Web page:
Present Perfect vs. Simple Past

دوره: دستورزبان و علامت گذاری / فصل: Verb Tenses and Conjunctions / درس 4

Present Perfect vs. Simple Past

توضیح مختصر

In the examples you just saw, you should have used present perfect in the first sentence, because it is talking about an action that was finished before that moment. So far is also a key word for present perfect, because this means that this action has happened at sometime in the past and may continue. If there's no key word, the speaker or writer has to decide if he's talking about an action that happened and finished at a specific time in the past, or an action that happened at a nonspecific time, and may even continue to now.

  • زمان مطالعه 4 دقیقه
  • سطح ساده

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متن انگلیسی درس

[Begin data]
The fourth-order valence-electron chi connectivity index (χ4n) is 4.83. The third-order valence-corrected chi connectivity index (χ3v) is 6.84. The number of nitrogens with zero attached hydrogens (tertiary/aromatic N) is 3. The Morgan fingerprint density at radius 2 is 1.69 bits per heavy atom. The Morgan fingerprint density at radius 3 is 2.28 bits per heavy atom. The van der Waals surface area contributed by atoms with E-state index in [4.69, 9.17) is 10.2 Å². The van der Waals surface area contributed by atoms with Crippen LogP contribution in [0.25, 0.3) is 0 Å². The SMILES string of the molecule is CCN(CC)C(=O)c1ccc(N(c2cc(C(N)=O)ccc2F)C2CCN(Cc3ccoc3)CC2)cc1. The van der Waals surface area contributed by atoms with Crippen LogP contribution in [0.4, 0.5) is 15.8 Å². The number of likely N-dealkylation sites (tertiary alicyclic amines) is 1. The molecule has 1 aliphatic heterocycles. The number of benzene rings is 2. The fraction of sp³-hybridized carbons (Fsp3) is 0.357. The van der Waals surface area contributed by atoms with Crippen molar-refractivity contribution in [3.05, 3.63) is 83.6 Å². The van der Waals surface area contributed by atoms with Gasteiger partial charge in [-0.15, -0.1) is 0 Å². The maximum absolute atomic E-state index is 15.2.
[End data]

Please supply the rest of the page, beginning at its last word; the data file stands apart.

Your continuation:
Here we’ll look at another difficult issue with verb tenses. In the examples you just saw, you should have used present perfect in the first sentence, because it is talking about an action that was finished before that moment. We say that now is important in that sentence. In the second sentence, you needed simple past because the action happened at a specific time in the past, on Friday. Let’s look at some more examples. The first sentence here uses present perfect. Your key word is all week. This means that it has been happening in the past week, and may continue to now. Because now is important in this sentence, we need present perfect, not simple past. In the second sentence, we use simple past because of the keyword yesterday. Remember simple past is about an action that took place at a specific time in the past and is finished. In the third sentence, we use simple past again because we have this specific time, 3 o’clock. This action started and finished in the past at a specific time. On the next one, we use present perfect because we have the key word five times so far. When you have one time or two times, that’s a key word. So far is also a key word for present perfect, because this means that this action has happened at sometime in the past and may continue. It’s also at a non specific time, which is what present perfect is used for. In the last sentence we also use present perfect. This is the negative. We use present perfect here because of the keyword since. Since Friday or since yesterday, that’s going to indicate present perfect. This means that the action may continue to now. So when now is important, if the action is related to something that happened before now, you will use present perfect. If the action happened in the past, and it’s finished, then you use simple past. Also, again, if the time is not specific in the past, it’s present perfect. If it’s at a specific time in the past, it’s simple past. Here are some of the key words to help you decide between simple past and present perfect. On the left, these are key words for present perfect. These words will help you see that the action was at a non specific time in the past, and may even continue to now. On the right we have keywords for the simple past. These will indicate that the action happened at a specific time in the past. Try another exercise and be sure to look for key words. Let me explain the answers in the exercise you just did. In the first sentence, we used simple past because this action happened in the past and was finished in the past. And we have the key word, an hour ago. In the second sentence we used the present perfect, this is the negative and we have the keyword yet, but we also know this should be present perfect because this is something at a non-specific time in the past that may still continue to now. In the third sentence, we use present perfect because we have the key word since. This is an action that happened in the past, but continues to now. Keep in mind these key words are just clues, not every sentence has them. If there’s no key word, the speaker or writer has to decide if he’s talking about an action that happened and finished at a specific time in the past, or an action that happened at a nonspecific time, and may even continue to now.

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